ZWeR 2009, 343

RWS Verlag Kommunikationsforum GmbH, Köln RWS Verlag Kommunikationsforum GmbH, Köln 1611-1982 Zeitschrift für Wettbewerbsrecht ZWeR 2009 EntscheidungsbesprechungenWarren S. Grimes*

US Supreme Court Rejects Price Squeeze Claim: A High Point for Divergence Between US and European Law?

In February of 2009, the United States Supreme Court decided Pacific Bell Telephone Co. v. Linkline Communications, Inc.,1 declaring that a price-squeeze claim is not cognizable under Section 2 of the Sherman Act. The decision is the eighth antitrust decision handed down by the Court in the last three years – since John Roberts became Chief Justice in 2006. Each of these eight decisions has involved private enforcement actions and each has been favorable to the defendants. These decisions have widened the gap between European and US competition law on issues such as abuse of dominance and vertical restraints.
The Linkline decision is important for what it says about the price squeeze claims, for its broader discussion of abuse of dominance, and for its offerings concerning the relationship between regulated industries and competition law. I explore these issues below. I raise questions about the soundness of the Court's analysis. In particular, the decision to eliminate a price squeeze claim may lessen the number of successful Section 2 claims and, in so doing, sacrifice the consumer welfare goals that underlie US antitrust law. The decision may also have the unintended effect of discouraging deregulation. Linkline adds to the difficulties for a plaintiff wishing to advance a Section 2 challenge against genuinely abusive behavior by a dominant firm. Finally, Linkline widens the gap between US antitrust law and European competition law on abuse of dominance issues.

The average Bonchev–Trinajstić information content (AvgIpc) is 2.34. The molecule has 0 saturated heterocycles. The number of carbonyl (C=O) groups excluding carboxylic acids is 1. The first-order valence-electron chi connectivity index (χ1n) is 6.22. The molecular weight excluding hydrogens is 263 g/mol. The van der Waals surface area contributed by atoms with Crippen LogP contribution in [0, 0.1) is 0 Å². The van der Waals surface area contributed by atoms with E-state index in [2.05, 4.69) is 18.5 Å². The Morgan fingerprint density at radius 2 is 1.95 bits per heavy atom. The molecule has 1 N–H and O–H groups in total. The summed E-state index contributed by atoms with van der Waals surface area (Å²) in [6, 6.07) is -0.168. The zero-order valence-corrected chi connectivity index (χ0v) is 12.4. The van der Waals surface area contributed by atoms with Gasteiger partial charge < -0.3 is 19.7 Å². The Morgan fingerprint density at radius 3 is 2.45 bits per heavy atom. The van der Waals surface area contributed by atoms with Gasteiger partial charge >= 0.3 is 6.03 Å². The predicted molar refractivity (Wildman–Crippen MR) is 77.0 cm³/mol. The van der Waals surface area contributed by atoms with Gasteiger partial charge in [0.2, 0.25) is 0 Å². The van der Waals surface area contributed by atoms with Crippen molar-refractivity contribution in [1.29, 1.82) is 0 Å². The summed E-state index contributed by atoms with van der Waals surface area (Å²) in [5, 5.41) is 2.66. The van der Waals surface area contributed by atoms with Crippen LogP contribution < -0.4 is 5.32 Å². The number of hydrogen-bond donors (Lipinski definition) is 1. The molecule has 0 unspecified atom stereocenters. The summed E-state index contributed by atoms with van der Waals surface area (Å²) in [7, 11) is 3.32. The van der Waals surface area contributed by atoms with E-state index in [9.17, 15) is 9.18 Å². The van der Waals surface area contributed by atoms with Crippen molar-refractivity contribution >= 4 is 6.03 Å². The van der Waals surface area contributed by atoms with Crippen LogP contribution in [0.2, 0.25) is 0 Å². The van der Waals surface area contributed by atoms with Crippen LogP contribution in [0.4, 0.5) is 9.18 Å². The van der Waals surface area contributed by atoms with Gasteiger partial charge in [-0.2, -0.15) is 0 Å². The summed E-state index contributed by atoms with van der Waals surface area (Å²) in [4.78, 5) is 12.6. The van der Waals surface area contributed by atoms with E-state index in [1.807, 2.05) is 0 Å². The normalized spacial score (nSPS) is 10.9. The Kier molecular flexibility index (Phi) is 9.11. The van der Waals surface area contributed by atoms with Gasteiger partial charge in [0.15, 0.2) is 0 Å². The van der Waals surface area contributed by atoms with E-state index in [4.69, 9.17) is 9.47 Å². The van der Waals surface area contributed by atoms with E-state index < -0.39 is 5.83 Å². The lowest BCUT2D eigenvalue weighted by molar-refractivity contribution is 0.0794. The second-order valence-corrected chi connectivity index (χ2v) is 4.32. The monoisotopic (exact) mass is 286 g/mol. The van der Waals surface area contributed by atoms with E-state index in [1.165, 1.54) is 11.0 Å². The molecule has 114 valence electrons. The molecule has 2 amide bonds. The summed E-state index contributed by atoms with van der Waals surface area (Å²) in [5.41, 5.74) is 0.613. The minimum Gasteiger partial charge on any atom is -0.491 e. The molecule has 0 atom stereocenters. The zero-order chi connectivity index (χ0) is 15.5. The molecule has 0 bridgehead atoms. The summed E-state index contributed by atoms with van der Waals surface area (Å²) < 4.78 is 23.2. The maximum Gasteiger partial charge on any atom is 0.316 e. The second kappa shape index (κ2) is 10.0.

With the benefit of time, historians may see Linkline as the high point in divergence between US and European competition law. With the shift in antitrust policy under President Obama, the federal antitrust agencies are likely to take a more aggressive stance toward abuses by dominant firms. In future cases, the Antitrust Division and the Federal Trade Commission are likely to push the Supreme Court toward positions on competition law issues more consistent with European law. Absent significant change in the membership of the Court, however, an abrupt shift in the Court's line of decisions carving out great latitude for a dominant firm's aggressive conduct seems unlikely. Adjustments to US law are likely to be incremental.


  • I. Background of this Litigation
    • 1. Preexisting US Law Governing Price Squeezes
    • 2. US Competition Law Governing Regulated Industries
  • II. Linkline in the Supreme Court
    • 1. The Majority Opinion of Chief Justice John Roberts
    • 2. Justice Breyer's Concurrence
  • III. Analysis
    • 1. Duty to Deal
    • 2. Predatory Pricing
    • 3. The Price Squeeze Claim Revisited
    • 4. Divergence from European Law
  • IV. Conclusions
Professor of Law, Southwestern Law School, Los Angeles/USA
129 S. Ct. 1109 (2009).

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